Doing Business With Japan from a speech presented at Radford University
“Thank you very much for coming. I know you have better things to do. Please forgive me if my presentation doesn’t meet your expectations but to the extent possible, I’ll do my best.”
Wait. Let me start all over again.
“I am delighted to have you here. I am eager to tell you how successful I’ve been with the Japanese. By the time I finish, you’ll be so fired up that you’ll be on the next plane to Japan. You’ll sweep them with your Yankee spirit and come back with a pocketful of purchase orders!”
What a difference! My first greeting is self-effacing and apologetic while my second greeting is full of confidence and optimism. Well, you guessed it. I had a Japanese hat on for the first and an American hat for the second.
So the cultural divide is ever persistent, but the good news is that it’s getting narrower and shallower. It will never disappear completely because most of us tend to stay within our cultural boundaries. With my Japanese hat on, I wasn’t apologizing in the way you thought. I might have thought my presentation was a pretty good one. Why apologize? It’s cultural conditioning. I am expected to apologize.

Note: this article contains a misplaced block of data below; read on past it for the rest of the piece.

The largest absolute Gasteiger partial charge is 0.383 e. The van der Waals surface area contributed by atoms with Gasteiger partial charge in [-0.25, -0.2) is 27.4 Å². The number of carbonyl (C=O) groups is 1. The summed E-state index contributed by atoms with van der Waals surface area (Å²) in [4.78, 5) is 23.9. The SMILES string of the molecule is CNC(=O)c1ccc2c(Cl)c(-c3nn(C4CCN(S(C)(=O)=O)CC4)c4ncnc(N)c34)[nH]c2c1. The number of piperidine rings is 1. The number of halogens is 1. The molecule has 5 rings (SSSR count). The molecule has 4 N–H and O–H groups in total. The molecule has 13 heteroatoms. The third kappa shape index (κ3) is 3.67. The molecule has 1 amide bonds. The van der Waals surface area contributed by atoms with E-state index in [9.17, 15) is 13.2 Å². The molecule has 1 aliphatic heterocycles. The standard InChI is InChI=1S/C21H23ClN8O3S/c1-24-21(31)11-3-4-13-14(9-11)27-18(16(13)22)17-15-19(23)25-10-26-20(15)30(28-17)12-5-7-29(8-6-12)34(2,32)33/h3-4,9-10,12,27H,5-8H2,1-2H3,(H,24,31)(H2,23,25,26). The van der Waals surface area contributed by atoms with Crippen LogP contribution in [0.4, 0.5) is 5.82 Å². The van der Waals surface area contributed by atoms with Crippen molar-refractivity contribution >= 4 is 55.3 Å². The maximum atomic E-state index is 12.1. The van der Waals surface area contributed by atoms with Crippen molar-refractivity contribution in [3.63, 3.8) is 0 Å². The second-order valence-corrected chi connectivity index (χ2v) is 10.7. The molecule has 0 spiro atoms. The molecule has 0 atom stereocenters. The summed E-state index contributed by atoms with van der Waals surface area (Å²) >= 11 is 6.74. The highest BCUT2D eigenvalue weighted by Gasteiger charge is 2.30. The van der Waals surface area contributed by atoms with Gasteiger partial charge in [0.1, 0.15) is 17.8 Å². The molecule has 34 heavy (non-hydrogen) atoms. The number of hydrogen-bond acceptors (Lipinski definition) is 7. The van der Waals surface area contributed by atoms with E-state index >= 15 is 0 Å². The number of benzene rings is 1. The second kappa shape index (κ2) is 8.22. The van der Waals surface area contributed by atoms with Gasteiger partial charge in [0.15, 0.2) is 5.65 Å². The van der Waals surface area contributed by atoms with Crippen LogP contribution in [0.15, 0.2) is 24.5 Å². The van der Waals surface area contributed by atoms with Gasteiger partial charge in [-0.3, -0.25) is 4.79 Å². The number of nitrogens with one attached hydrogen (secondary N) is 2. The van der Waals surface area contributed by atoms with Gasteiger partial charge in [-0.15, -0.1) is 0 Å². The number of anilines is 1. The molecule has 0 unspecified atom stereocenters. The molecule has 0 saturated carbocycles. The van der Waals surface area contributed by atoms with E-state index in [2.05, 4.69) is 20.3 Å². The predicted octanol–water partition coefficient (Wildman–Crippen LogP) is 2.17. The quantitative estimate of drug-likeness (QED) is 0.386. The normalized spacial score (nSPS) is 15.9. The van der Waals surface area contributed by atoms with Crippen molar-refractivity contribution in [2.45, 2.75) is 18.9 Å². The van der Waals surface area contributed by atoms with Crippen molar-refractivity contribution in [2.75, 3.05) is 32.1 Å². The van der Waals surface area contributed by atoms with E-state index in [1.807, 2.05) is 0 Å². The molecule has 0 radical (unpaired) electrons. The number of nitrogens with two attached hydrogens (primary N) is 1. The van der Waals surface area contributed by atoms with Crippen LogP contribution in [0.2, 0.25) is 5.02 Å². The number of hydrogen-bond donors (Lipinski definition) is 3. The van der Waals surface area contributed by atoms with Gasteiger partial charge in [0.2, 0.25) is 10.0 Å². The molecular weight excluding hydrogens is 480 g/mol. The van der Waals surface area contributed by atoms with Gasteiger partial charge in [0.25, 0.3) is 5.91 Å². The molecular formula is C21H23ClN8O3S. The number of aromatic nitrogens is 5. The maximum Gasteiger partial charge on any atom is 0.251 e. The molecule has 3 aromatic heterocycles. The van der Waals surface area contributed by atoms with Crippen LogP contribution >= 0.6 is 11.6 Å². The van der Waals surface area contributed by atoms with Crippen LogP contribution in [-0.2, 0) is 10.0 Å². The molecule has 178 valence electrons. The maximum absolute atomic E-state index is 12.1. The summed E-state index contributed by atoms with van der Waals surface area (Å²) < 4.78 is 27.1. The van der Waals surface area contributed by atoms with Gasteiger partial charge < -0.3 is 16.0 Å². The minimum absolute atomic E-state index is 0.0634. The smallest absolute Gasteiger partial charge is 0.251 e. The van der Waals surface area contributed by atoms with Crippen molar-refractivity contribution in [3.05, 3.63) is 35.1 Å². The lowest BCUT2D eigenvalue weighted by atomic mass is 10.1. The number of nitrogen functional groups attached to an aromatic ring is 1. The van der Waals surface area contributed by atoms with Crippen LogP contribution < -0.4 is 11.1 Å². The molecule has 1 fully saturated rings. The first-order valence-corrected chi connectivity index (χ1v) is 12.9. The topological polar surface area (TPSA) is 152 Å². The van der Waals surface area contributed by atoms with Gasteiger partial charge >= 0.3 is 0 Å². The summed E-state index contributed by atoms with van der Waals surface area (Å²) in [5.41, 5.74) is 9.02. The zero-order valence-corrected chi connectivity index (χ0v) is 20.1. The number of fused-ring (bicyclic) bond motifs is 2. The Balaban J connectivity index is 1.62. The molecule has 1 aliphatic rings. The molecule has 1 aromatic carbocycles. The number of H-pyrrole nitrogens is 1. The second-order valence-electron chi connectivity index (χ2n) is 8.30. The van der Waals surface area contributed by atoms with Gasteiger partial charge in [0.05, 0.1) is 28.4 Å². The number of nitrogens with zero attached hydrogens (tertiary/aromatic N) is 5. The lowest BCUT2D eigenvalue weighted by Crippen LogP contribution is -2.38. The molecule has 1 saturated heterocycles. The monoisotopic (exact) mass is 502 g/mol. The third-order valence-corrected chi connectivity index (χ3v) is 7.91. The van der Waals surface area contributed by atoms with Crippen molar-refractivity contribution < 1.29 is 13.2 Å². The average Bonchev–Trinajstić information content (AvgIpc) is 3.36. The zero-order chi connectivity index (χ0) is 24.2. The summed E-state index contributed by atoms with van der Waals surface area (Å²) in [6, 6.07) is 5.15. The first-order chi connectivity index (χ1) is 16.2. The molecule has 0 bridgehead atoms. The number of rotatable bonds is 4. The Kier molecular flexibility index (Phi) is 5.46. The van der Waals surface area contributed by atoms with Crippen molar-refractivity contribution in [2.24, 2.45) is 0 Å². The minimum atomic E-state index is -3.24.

On the other hand, with my American hat on, I might not have been as self confident as I sounded. I probably had my fingers crossed about my presentation. Being an American, I was supposed to be positive, dynamic and assertive — no matter what. It’s what my American culture expects. So, an American “me” and a Japanese “me” have a different speaking style.
While there are rebels among us, most of us are more comfortable with our own heritage, history and culture. We are uncomfortable and feel threatened in the face of different cultural expectations. This sense of comfort has a powerful effect on relationships between the Americans and the Japanese. Especially in business. For the Japanese, business is about people and relationships, win-win relationships built on mutual trust. Of course, business involves selling and buying and making money. But for the Japanese, good business follows mutual trust, not vice versa. Friendship comes before money talk. And mutual trust usually results from comfort levels they achieve with each other. Politically incorrect or not, let’s face it. It’s more difficult to feel comfortable with people who don’t look like us or talk like us.